Virtually all known processes occur in such a way that certain functionals that describe them become extremal. Typically this happens with the action for time dependent processes and quantities such as the free energy for static configurations. The equations describing the extremality condition of a functional are frequently low-order ordinary and/or partial differential equations and their solutions. For example, for a pendulum: Frechet derivative of Integrate[x'[t]^2/2 – Cos[x[t]], {t, -inf, inf}] wrt x[tau]. Unfortunately, if one uses a sufficiently realistic physical model that incorporates all potentially relevant variables (including things like friction, temperature dependence, deformation, and so forth), the resulting equations typically become complicated—so much so that in most cases, no exact closed-form solution can be found, meaning the equations must be solved using numerical techniques. A simple example is provided by free fall from large heights:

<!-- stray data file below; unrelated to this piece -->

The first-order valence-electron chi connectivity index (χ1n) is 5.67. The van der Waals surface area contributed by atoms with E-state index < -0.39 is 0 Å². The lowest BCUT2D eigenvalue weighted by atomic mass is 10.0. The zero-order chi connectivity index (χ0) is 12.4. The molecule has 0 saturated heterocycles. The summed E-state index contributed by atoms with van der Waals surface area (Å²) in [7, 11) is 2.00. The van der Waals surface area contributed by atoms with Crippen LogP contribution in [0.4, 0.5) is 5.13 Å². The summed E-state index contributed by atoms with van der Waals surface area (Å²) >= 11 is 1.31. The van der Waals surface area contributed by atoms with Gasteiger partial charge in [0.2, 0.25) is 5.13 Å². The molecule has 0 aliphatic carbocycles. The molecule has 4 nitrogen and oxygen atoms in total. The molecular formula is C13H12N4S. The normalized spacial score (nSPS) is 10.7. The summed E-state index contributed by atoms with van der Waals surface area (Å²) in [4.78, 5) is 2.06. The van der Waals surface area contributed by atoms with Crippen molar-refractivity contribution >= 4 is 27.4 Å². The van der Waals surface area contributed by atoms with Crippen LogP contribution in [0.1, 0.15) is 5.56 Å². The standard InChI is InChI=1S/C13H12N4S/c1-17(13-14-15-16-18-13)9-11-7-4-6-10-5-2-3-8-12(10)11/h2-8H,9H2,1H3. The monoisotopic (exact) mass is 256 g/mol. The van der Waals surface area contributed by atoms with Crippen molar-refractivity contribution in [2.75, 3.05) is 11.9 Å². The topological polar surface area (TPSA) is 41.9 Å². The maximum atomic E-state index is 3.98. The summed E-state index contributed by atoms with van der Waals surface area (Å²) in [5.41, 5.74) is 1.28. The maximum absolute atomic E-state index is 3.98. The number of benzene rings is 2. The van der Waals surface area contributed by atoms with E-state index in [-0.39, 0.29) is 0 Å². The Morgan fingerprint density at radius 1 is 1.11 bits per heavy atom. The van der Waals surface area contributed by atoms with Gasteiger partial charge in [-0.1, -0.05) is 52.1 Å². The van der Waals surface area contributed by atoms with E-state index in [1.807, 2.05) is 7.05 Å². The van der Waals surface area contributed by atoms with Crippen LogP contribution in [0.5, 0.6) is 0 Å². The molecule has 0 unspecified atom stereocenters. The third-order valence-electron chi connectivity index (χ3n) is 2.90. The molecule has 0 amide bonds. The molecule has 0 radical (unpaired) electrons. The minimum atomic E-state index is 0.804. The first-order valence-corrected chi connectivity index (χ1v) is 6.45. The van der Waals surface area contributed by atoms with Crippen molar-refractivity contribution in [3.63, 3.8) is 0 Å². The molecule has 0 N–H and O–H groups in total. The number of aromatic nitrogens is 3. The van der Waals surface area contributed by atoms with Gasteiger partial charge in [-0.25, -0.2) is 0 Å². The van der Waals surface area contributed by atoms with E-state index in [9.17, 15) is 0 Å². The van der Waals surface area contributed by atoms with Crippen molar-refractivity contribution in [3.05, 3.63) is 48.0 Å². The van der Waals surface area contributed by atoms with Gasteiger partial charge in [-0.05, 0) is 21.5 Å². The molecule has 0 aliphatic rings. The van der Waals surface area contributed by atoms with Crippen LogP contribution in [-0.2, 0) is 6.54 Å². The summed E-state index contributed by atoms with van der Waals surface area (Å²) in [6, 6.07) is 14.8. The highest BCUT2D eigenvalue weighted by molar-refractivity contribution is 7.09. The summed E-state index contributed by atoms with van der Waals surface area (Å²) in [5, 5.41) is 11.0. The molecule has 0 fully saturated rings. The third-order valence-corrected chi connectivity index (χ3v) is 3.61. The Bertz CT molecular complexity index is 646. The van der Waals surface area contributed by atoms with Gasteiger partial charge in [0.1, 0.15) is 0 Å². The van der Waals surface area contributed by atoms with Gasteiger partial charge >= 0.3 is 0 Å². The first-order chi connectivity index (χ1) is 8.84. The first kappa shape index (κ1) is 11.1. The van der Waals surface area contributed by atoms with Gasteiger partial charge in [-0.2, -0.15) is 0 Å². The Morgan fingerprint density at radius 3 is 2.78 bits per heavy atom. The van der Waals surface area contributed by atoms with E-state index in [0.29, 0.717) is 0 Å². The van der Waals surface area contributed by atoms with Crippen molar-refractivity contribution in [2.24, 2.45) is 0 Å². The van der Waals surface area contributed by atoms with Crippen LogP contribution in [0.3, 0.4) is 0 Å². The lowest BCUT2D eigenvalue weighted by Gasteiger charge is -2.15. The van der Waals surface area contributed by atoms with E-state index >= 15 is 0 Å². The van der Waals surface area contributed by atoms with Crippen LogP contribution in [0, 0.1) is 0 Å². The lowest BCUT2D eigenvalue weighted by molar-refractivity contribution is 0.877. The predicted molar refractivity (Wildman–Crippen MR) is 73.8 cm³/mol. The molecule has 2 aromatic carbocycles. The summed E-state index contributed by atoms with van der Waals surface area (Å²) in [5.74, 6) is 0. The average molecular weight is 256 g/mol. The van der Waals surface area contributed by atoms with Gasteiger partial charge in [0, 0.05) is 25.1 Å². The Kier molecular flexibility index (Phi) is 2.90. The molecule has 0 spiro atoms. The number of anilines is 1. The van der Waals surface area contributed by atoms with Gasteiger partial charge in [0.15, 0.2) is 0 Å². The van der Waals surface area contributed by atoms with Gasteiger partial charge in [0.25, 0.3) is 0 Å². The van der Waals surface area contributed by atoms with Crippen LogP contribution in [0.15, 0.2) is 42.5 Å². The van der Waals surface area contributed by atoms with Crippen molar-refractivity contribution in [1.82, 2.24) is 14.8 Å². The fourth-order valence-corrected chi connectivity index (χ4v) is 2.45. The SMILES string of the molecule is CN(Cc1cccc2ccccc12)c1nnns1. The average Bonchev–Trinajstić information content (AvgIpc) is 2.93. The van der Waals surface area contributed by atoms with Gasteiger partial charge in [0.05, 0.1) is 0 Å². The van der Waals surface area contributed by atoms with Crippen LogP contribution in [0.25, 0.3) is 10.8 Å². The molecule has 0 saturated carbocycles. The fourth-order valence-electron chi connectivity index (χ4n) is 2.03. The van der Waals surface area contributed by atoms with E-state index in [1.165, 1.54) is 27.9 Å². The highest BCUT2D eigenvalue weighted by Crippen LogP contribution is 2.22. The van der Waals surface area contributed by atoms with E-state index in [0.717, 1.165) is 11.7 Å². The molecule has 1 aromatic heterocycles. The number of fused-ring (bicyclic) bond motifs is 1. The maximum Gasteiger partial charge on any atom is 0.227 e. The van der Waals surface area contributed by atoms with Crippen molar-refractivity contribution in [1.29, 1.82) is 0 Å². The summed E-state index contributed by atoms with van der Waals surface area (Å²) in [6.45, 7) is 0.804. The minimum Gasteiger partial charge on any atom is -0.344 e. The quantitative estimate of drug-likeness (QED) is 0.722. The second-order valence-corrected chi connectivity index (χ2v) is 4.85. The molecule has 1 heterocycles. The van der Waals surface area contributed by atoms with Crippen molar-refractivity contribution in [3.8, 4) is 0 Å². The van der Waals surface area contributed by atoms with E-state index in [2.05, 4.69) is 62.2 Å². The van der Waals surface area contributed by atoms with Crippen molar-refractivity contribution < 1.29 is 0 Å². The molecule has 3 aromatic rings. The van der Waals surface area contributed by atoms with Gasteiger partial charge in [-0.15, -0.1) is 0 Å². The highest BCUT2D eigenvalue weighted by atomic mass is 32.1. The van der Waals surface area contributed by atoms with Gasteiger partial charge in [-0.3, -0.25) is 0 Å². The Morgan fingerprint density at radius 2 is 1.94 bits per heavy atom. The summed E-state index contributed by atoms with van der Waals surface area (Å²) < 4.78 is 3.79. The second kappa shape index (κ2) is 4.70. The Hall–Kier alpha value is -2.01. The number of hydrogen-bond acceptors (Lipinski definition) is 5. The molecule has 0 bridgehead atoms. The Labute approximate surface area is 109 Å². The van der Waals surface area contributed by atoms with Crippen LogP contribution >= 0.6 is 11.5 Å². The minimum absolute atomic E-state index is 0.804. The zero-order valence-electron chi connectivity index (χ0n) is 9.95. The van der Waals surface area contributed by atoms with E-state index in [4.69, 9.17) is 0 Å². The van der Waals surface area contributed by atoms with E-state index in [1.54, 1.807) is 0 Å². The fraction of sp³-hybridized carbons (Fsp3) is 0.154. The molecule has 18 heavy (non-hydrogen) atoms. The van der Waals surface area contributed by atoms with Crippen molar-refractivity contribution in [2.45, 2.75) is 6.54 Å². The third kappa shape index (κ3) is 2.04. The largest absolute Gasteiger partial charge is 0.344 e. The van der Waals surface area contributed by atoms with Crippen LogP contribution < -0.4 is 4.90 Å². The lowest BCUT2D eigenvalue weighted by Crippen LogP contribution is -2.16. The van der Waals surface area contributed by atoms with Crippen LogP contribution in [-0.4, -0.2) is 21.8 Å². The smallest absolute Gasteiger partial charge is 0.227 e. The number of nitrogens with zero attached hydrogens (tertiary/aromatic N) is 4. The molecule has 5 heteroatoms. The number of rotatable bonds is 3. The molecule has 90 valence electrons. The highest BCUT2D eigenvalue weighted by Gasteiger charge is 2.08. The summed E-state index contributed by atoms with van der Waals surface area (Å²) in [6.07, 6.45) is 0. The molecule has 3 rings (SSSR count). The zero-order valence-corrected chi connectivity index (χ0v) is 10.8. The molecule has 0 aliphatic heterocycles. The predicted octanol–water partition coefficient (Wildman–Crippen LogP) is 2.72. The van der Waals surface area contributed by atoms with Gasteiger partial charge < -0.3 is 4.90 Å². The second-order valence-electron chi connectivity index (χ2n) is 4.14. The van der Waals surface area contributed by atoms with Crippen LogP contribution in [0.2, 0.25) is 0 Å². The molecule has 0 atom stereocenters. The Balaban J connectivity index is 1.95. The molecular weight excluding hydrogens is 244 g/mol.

Calculating free fall in Wolfram|Alpha

On the other hand, some systems, such as the force of a simple spring, can be described by formulas involving simple low-order polynomial or rational relations between the relevant problem variables (in this case, Hooke’s law, F = k x):

Hooke's law

Over the last 200+ years, mathematicians and physicists have found a large, fascinating, and insightful world of phenomena that can be described exactly using these so-called special functions (also commonly known as “the special functions of mathematical physics”), the class of functions that describe phenomena between being difficult and complicated. It includes a few hundred members, and can be viewed as an extension of the so-called elementary functions such as exp(z), log(z), the trigonometric functions, their inverses, and related functions.